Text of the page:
According to a medical equipment firm, the abandoned beds are worth at least R1,6-million and would sell for about R2 000 each. In the dispensary long counters are covered in prescriptions and patient cards, confidential patient files and a hospital telephone list, dated 1995. "This hospital used to see patients from Kempton Park, Benoni, Edenvale and Tembisa," says Olivier.

But apparently not enough of them. Johannesburg's mayor and health MEC at the time, Amos Masondo, closed the hospital because of its "limited utilisation" and "inappropriate location".

But these reasons aren't valid any more, says Luckyboy Mkhondwana of the Treatment Action Campaign, who argues that another hospital is urgently needed in the area. "We get complaints all the time that Tembisa has no space and people have to wait outside in the rain."

Democratic Alliance spokesperson for health Jack Bloom says there is a "desperate need for a functioning hospital in this area". Dr Norman Kernes, chief executive of Edenvale Hospital, agrees, saying his hospital has "a heavy load".

Nine theatres are fitted with large operating lights hanging from the ceiling like stalactites, complete with a few bloody gloves lying crumpled on one counter. The operating lights -- each costs about R15 000 new -- can be serviced and used elsewhere, says a medical technician.

A few doors down is an X-ray room and in the centre an X-ray machine and wooden bed. In another room there is a CAT scanner that lights up and begins to buzz when it is switched on.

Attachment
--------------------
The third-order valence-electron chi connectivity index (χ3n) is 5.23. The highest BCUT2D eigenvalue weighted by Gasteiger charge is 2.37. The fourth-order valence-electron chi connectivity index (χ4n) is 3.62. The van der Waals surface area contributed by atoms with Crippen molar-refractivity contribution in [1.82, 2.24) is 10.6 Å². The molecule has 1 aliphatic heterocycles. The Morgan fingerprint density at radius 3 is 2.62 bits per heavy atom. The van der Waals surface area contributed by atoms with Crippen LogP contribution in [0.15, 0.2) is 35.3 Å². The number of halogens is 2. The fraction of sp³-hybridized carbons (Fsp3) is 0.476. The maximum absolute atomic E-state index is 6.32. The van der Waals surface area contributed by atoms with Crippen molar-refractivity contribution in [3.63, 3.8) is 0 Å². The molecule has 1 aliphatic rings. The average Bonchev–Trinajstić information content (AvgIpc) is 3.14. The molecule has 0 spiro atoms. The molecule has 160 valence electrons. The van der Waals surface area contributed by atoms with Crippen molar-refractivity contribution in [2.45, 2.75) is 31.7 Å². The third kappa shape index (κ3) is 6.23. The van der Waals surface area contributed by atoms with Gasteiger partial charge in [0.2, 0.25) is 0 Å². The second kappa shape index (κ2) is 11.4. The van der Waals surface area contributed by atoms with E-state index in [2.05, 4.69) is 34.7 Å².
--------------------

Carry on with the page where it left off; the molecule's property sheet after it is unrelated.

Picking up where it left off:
The waiting list for a CAT scan at Gauteng's public hospitals is usually three to four days if you are in hospital "and a few weeks if you are out of hospital", says a Gauteng doctor.

Dr Thomas Bredenkamp, chief medical officer at the Shongwe Hospital in Mpumalanga, says: "A CAT scanner just standing around is a shitload of money."

Outside, in the middle of the white passage, stands an ultrasound machine with "Hillbrow Clinic" written on the back in black marker.

The X-ray machine cost about R2-million, the CAT scanner R5-million and the ultrasound machine R500 000, but with a life span of about 10 years this equipment is now obsolete.

"When the hospital closed down all the equipment was still in perfect working condition," says Dr Hennie Roelofse, a paediatrician who worked at Khayalami Hospital for 16 years.

A few floors down, in the basement, stand about 40 incubators. Dr Marinus van der Westhuizen of the Rahima Moosa Hospital says his facility has a dire lack of equipment and had to buy new incubators last year. "Last year there were babies in Gauteng being kept in cardboard boxes," he says.

The incubators together are worth about R320 000 and can be serviced and used again.

Next to the main building is a residence with space for up to 400 doctors and nurses. Olivier, who with his wife, wants to turn it into a night shelter and centre for abused women and children, points at the service gate as we walk out.

"They've painted it silver," he says. "It looks nice, but that's about the only thing they've done around here."

Source: Mail & Guardian Online